Twenty-four children played in Portland’s latest chess and go tournament for kids, held on Jan. 22nd. Six kids played go and 18 played chess. Perennial champ Olin Waxler, 4-0 took first place in go, with Luke Helprin taking second over Emmett Perkins on tie-breaker points, both at 3-1. Top-seeded Brady Yamin took first place in chess, with Ai Rose Solomon beating Ty Holt for 2nd on tie-breaking points. Prizes were gift certificates to Guardian Games, 1st place, $25, 2nd place $15, and 3rd place, $10. - Story and Photo by Peter Freedman
American Go E-Journal » U.S./North America
Monday February 13, 2017
Sunday February 12, 2017
As the South Central Go Tournament draws near (February 18-19, Plano, TX – Dallas area) things look promising for a good event, reports Bob Gilman. “As of February 6, there are 31 players registered — 6 Open Section, ranging from 7d to 3d, and 25 Handicap Section, ranging from 1k to 21k,” says Gilman. Players from eight states have registered: AR (4), CA (1), CO (1), KY (2), MO (1), NM (3), UT (1), and TX (18). “Additionally, there are 22 players who have said they will probably attend or would like to attend but are not sure.” There will be three rounds played each day. On-line registration remains open through February 15. It will also be possible to register at the door.
This is an AGA rated tournament which means players will need to be current AGA members to compete. If you decide to come, you can check your AGA membership status, find out about the different types of membership, and join or renew on-line here.
There is more information about the tournament and a registration link on Facebook.
Tuesday February 7, 2017
Stephen Hu topped the 25th annual Jujo Jiang Goe Tournament last weekend. Sponsored by Ing’s Go Foundation of California, the tournament was held on February 4 and 5th at the Kabuki Hotel in San Francisco. Donna Casey presented Jujo Jiang with a Certificate of Honor from Mayor Ed Lee of San Francisco for 25 years of service to American go players.
Stephen Hu won the open section with a perfect score of five wins. $3000 in prizes were handed out across five divisions: Open, Dan, Expert, Intermediate and Novice. Non-cash prizes were also given to each player who played all five rounds without a victory.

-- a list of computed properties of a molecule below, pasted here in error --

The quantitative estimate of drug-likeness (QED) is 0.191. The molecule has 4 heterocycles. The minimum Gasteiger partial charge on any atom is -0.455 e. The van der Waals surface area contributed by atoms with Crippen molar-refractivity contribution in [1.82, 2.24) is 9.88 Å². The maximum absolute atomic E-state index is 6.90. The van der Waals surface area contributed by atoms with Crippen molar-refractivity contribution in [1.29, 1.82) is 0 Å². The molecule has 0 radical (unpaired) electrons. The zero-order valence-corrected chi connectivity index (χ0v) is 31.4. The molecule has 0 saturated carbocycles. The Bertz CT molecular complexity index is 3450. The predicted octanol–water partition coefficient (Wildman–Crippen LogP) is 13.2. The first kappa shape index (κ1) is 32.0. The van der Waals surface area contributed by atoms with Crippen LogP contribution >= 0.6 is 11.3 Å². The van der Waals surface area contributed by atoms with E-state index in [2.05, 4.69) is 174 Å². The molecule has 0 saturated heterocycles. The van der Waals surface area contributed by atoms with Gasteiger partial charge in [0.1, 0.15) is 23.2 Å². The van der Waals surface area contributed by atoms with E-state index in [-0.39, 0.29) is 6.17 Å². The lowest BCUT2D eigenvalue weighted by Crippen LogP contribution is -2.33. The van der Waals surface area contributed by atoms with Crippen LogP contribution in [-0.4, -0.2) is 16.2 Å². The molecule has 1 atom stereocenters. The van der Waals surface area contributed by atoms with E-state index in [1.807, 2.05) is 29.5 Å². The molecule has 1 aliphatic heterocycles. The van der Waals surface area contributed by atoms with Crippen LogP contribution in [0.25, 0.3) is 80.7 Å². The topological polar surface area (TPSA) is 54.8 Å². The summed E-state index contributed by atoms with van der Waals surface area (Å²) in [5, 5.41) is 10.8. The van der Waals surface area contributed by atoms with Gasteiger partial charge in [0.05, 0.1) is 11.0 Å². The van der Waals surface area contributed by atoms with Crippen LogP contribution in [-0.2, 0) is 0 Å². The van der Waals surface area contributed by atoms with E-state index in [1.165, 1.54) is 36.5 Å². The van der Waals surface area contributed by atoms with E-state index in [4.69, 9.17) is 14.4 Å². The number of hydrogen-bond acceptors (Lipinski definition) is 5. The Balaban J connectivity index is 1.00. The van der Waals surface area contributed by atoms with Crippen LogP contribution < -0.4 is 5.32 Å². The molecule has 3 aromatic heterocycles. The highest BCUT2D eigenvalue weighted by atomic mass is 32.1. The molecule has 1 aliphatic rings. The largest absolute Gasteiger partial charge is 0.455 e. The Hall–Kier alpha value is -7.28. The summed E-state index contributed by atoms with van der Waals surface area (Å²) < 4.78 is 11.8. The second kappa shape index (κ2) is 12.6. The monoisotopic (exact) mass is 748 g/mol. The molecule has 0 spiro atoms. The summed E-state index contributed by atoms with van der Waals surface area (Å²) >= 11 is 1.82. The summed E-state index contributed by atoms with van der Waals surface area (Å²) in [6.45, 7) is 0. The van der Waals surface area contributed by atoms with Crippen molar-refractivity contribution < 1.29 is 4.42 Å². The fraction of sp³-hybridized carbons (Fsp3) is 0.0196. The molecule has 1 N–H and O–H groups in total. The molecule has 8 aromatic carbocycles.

Results by section:
Open: 1st: Stephen Hu; 2nd: Yuefeng Zhang; 3rd: Ary Cheng; 4th: Yufei Hu
Dan: 1st: Linden Chiu; 2nd: James Chiu; 3rd: Steven Burrall; 4th: Jason Won
Expert: 1st: Hojin Lee; 2nd: Jay Chan; 3rd: Nan Zhong; 4th: K Kim
Intermediate: 1st: Chao Zhang; 2nd: Tai-An Cha; 3rd: Elwin Li; 4th: Yunyen Jin
Novice: 1st: David Baran; 2nd: Dahlin Casey; 3rd: Nathan Bouscal; 4th: Bruce Bailey
photos (clockwise, from top left): Various attendees with Jujo and MingJiu; tournament playing area; Elwyn Berlekamp, Karoline Burrall, Steve Burrall; Jujo, Donna Casey, C.O. Armistad; Open Winner Stephen Hu; photos by Ernest Brown
Tuesday February 7, 2017
“Special thanks go to Xinming Simon Guo for catching a counting error that changed the result of a game,” said TD Mark Rubenstein. Guo, the 2015 AGF Teacher of the Year and founder of the Go And Math Academy in Chicago, was video-ing the counting stage of the games. He planned to use the videos in his classes to demonstrate math concepts in the game of go.
One of the games ended with black winning by half a point. However, after the result had been entered by the TD, Guo was reviewing the video and noticed that there were seven black stones lined up on a row that was only six points long. “One of those stones didn’t belong there, it should have been put inside black’s territory. This is the first time I have ever seen a game result overturned based on an instant replay!” said Rubenstein.
Winners were: Na (Nicole) Pan 5d: 3-1, Daniel Puzan 2d: 5-0, William Torres Amesty 3k: 4-0, Scott Gerson 8k: 4-0, Crystal Lin 14k: 4-0, and a prize for most games played to David Rohde with 8 games. “Thanks to Yellow Mountain for providing awesome prizes!” says Rubenstein.
Sunday February 5, 2017
Xie starts well in Women’s Kisei, Nyu catches up: The first game of the 20th Docomo Cup Women’s Kisei title match, a best-of-three, was played at the Hotel Sunrise Garden in Hiratsuka City, Kanagawa Prefecture on January 19. This year the challenger is the 17-year-old Nyu Eiko (left). A disciple of Michael Redmond, who is her mother’s brother-in-law, she became a professional at the Nagoya branch of the Nihon Ki-in last year. Nyu quickly showed promise and has already represented Japan several times in team tournaments. In the opening game of the title match, Xie Yimin (White, at right), the defending champion, showed the benefit of greater experience and forced a resignation after 154 moves. However, Nyu fought back in the second game, played in the Ryusei Studio in the basement of the Nihon Ki-in in Tokyo on January 30. Taking white, Nyu forced a resignation after 186 moves. The fate of the title will be decided on February 6.
Cho U wins 900th game: Cho U (right) has become the 25th Nihon Ki-in player to reach the benchmark of 900 wins. In a game in Preliminary C of the 43rd Gosei tournament, played on January 19, Cho (black) beat Kim En 4P by resig. This took his record to 900 wins, 388 losses, 2 jigo, and 1 no-result. At 36 years 11 month, Cho is the youngest player to win 900 games (putting Yamashita Keigo, at 37 years two months, into 2nd place); at 22 years nine months, he is the 2nd fastest (top is Yamashita at 22 years seven months); his winning percentage of 69.9 is the 2nd highest (top is Takao with 70%).
Tomorrow: Yo to challenge for Judan; Honinbo League; Meijin League
Saturday February 4, 2017